Helping to streamline the creation of your components, Altium Designer, in conjunction with your connected Workspace, supports creating and defining Component Templates. Just as a schematic template can be used to predefine information on schematic sheets that reference it, a component template is referenced by a component and provides predefined settings for use when defining that component.
In particular, component templates have been developed with parametric information firmly in mind, allowing you to define, in a single location, a 'bucket set' of parameters that will be made available to the referencing component. Through the template, you can control which of those parameters are to be made visible, fill in default values, and even mark those parameters that are required as mandatory. In addition, you can also force the use of parameters, marking them as required. Validation checks are in-place at the time of component save, to ensure compliance.
The Component Template Editor provides the ability to define explicit data types for component parameters defined within a component template (
*.CMPT). In addition, these data types are unit-aware, with a range of popular unit prefixes supported. As such, you can enter a parameter's value using a range of formats – such as 2.2k, 2k2, 4M, 2.5GHz – with the Workspace engineered with the requisite smarts to recognize the numerical value behind those entries.
This feature of a component template facilitates targeted searching through the Workspace's Advanced Search facility – a facility that not only allows you to search by component type but allows you to search smarter, with range searches. Using the power of unit-aware component parameters, you can quickly define a search, for example, to find all capacitors with a capacitance between 47uF and 220uF.
Altium Designer, in conjunction with your connected Workspace, caters for the ability to store component datasheets within that Workspace and, in doing so, link them to target components. This allows you to more fully describe and support a component, in a centralized fashion, while reducing the reliance on external storage mediums (shared network drives for example). Storing datasheets next to the very components that need to reference them also means you no longer need to have a live internet connection, to consult a reference document that can often, and frustratingly, disappear without warning at the whim of the hosting website!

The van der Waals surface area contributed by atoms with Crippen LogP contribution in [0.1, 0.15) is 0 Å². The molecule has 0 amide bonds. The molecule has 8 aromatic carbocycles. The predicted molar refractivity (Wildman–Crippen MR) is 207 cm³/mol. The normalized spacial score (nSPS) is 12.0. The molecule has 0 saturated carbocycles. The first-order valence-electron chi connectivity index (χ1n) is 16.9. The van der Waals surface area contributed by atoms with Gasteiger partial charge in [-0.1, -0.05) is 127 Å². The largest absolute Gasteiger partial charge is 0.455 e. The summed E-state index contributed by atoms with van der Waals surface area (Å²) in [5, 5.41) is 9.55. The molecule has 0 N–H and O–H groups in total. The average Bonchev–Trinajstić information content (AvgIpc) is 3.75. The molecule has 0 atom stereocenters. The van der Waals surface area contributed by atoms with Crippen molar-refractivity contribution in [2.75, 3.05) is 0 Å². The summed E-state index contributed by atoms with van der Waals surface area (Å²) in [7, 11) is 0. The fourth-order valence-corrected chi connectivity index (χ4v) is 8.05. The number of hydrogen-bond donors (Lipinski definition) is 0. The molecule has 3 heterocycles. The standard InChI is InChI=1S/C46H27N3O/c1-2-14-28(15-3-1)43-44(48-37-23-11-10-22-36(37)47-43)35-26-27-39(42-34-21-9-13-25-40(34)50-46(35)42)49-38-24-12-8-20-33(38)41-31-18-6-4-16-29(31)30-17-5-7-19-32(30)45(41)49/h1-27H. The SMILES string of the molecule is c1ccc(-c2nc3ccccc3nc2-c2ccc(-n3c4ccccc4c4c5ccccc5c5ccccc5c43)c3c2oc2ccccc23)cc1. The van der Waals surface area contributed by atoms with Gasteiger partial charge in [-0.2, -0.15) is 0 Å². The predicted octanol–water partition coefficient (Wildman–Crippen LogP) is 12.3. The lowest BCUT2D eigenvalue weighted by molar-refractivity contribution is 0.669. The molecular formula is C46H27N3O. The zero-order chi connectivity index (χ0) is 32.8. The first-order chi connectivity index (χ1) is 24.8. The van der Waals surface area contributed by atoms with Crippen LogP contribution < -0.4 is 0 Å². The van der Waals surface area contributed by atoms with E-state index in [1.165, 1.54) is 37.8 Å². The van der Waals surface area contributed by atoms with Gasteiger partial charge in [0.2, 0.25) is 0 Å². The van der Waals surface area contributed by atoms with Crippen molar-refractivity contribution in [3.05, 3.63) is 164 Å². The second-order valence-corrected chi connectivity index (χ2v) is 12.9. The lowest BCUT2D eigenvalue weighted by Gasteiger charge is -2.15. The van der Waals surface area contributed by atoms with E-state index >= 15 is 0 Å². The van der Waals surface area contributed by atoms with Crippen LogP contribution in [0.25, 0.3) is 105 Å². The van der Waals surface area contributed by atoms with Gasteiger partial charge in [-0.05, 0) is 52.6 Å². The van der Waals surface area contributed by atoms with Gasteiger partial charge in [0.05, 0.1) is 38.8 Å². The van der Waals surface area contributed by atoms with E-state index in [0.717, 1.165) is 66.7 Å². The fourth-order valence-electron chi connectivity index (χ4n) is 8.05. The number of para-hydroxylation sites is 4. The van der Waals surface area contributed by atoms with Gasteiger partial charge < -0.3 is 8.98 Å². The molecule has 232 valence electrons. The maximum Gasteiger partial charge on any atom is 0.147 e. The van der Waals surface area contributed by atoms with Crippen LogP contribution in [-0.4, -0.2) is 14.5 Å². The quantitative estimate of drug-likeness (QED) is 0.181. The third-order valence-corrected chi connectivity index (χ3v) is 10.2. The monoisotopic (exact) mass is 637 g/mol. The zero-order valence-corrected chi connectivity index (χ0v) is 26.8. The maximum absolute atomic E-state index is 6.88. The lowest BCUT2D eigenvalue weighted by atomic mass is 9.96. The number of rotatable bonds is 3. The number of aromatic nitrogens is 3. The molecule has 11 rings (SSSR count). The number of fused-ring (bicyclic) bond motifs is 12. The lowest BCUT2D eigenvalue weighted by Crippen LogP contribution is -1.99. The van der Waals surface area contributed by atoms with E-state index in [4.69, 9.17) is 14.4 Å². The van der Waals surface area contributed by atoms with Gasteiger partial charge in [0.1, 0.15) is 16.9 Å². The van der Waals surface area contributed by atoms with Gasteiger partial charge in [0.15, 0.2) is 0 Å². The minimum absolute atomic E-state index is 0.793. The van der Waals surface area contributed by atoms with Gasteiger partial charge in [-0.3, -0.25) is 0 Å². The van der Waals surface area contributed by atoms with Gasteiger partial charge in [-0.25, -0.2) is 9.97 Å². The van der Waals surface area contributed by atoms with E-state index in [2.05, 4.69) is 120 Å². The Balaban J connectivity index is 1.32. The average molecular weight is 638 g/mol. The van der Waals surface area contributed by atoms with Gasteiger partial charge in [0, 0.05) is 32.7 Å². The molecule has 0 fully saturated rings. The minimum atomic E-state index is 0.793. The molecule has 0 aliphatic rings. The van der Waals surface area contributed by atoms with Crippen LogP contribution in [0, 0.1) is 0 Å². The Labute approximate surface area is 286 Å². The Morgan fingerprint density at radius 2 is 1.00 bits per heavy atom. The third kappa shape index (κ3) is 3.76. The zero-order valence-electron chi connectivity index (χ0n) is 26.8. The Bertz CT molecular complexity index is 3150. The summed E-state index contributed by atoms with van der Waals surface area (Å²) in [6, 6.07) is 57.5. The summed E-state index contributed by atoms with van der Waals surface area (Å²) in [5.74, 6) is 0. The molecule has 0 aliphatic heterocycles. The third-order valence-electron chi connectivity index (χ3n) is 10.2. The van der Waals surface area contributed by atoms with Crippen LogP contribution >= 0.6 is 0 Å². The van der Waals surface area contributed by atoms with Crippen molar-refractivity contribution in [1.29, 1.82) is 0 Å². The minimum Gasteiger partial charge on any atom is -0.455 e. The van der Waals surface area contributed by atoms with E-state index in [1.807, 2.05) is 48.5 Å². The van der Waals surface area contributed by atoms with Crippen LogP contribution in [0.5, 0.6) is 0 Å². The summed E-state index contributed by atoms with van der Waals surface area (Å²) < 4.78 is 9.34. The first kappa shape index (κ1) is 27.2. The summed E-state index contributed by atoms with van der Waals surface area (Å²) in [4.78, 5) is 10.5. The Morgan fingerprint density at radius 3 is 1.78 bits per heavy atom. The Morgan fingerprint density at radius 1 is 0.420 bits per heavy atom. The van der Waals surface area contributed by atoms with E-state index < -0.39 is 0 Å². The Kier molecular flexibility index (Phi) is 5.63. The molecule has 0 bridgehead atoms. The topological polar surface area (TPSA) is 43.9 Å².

One or more datasheets can be attached (uploaded) to a component – essentially creating a link between the component and the datasheet(s) – when creating/editing that component through the Component Editor.
For an existing component in your Workspace, one or more datasheets can be attached (uploaded) through the Explorer panel. While browsing the required component, switch to its Data Sheet aspect view.
In the Supply Chain Area, a procurement specialist often does not know what a particular component in the design represents. What is required, is an indication of what needs to be procured – which physically manufactured components can be used to implement that design component. The best person to indicate which real-world components can be validly used to implement the design-level components would be the designer. As part of the Unified Component modeling paradigm, Altium Designer caters to exactly that through the concept of making Part Choices.
Part Choices essentially create the mapping from a component in your connected Workspace to nominated Manufacturer Parts in that Workspace's local Part Catalog. In other words, Part Choices specify the 'allowed' manufacturer parts that can be used to implement that component on the assembled board. The actual supply chain intelligence – comprising Manufacturer (and part number), Supplier (and part number), Description, Pricing, and Availability – is sourced from the Workspace's local Part Catalog and the relevant Part Source.
The designer can feel truly empowered by being able to specify Manufacturer Parts that are truly interchangeable at manufacturing time in the context of any usage of that component in their design – the very essence of true part equivalency. And it is this intelligent mapping of a component, that turns the humble component into a truly Unified Component. The unified nature of a component, through the chosen part choices made for it, ultimately creates a link from that component, all the way through chosen Manufacturer Part(s), and on to the Vendor (Supplier) Parts that each itself references. From the designer's perspective, the component is hooked directly into the supply chain.